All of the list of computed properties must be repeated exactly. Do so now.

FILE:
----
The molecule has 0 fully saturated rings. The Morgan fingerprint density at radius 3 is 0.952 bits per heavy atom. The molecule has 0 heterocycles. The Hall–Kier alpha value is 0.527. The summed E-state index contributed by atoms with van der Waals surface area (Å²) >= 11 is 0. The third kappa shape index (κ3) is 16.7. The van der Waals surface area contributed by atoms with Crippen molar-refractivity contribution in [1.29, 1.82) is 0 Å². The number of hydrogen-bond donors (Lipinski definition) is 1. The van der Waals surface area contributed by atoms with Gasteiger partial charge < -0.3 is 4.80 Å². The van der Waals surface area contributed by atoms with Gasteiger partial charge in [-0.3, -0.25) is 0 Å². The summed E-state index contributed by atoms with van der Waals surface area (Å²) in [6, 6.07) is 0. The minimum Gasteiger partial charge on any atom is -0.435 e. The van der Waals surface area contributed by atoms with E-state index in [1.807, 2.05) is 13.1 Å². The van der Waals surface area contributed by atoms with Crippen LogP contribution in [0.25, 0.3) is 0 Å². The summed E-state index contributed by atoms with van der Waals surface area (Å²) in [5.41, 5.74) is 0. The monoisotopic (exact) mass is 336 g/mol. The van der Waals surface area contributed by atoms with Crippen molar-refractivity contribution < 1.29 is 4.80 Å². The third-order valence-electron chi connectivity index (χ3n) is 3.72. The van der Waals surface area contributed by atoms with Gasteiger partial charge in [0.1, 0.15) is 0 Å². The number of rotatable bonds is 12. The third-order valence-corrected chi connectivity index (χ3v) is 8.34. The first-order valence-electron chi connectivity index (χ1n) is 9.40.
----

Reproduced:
The molecule has 0 fully saturated rings. The Morgan fingerprint density at radius 3 is 0.952 bits per heavy atom. The molecule has 0 heterocycles. The Hall–Kier alpha value is 0.527. The summed E-state index contributed by atoms with van der Waals surface area (Å²) >= 11 is 0. The third kappa shape index (κ3) is 16.7. The van der Waals surface area contributed by atoms with Crippen molar-refractivity contribution in [1.29, 1.82) is 0 Å². The number of hydrogen-bond donors (Lipinski definition) is 1. The van der Waals surface area contributed by atoms with Gasteiger partial charge < -0.3 is 4.80 Å². The van der Waals surface area contributed by atoms with Gasteiger partial charge in [-0.3, -0.25) is 0 Å². The summed E-state index contributed by atoms with van der Waals surface area (Å²) in [6, 6.07) is 0. The minimum Gasteiger partial charge on any atom is -0.435 e. The van der Waals surface area contributed by atoms with E-state index in [1.807, 2.05) is 13.1 Å². The van der Waals surface area contributed by atoms with Crippen LogP contribution in [0.25, 0.3) is 0 Å². The summed E-state index contributed by atoms with van der Waals surface area (Å²) in [5.41, 5.74) is 0. The monoisotopic (exact) mass is 336 g/mol. The van der Waals surface area contributed by atoms with Crippen molar-refractivity contribution < 1.29 is 4.80 Å². The third-order valence-electron chi connectivity index (χ3n) is 3.72. The van der Waals surface area contributed by atoms with Gasteiger partial charge in [0.1, 0.15) is 0 Å². The number of rotatable bonds is 12. The third-order valence-corrected chi connectivity index (χ3v) is 8.34. The first-order valence-electron chi connectivity index (χ1n) is 9.40.